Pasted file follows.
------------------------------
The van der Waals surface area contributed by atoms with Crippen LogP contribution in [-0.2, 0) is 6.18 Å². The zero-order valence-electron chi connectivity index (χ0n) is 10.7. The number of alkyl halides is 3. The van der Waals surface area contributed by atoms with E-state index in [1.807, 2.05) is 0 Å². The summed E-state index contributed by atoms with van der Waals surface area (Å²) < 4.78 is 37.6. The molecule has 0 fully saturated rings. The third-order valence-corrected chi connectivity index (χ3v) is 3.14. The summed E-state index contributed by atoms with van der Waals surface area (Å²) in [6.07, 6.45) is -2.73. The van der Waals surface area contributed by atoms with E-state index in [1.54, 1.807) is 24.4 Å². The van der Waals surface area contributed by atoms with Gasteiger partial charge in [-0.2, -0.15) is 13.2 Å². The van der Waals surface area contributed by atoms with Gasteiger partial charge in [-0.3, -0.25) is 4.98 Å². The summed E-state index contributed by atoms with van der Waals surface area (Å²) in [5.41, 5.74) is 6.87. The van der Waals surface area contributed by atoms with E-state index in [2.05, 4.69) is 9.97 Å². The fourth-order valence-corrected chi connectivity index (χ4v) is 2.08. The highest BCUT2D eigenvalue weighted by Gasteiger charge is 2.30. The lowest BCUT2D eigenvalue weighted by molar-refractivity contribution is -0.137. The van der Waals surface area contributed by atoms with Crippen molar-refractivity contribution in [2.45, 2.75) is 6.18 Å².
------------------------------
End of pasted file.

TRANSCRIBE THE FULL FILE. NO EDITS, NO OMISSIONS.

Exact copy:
The van der Waals surface area contributed by atoms with Crippen LogP contribution in [-0.2, 0) is 6.18 Å². The zero-order valence-electron chi connectivity index (χ0n) is 10.7. The number of alkyl halides is 3. The van der Waals surface area contributed by atoms with E-state index in [1.807, 2.05) is 0 Å². The summed E-state index contributed by atoms with van der Waals surface area (Å²) < 4.78 is 37.6. The molecule has 0 fully saturated rings. The third-order valence-corrected chi connectivity index (χ3v) is 3.14. The summed E-state index contributed by atoms with van der Waals surface area (Å²) in [6.07, 6.45) is -2.73. The van der Waals surface area contributed by atoms with E-state index in [1.54, 1.807) is 24.4 Å². The van der Waals surface area contributed by atoms with Gasteiger partial charge in [-0.2, -0.15) is 13.2 Å². The van der Waals surface area contributed by atoms with Gasteiger partial charge in [-0.3, -0.25) is 4.98 Å². The summed E-state index contributed by atoms with van der Waals surface area (Å²) in [5.41, 5.74) is 6.87. The van der Waals surface area contributed by atoms with E-state index in [2.05, 4.69) is 9.97 Å². The fourth-order valence-corrected chi connectivity index (χ4v) is 2.08. The highest BCUT2D eigenvalue weighted by Gasteiger charge is 2.30. The lowest BCUT2D eigenvalue weighted by molar-refractivity contribution is -0.137. The van der Waals surface area contributed by atoms with Crippen molar-refractivity contribution in [2.45, 2.75) is 6.18 Å².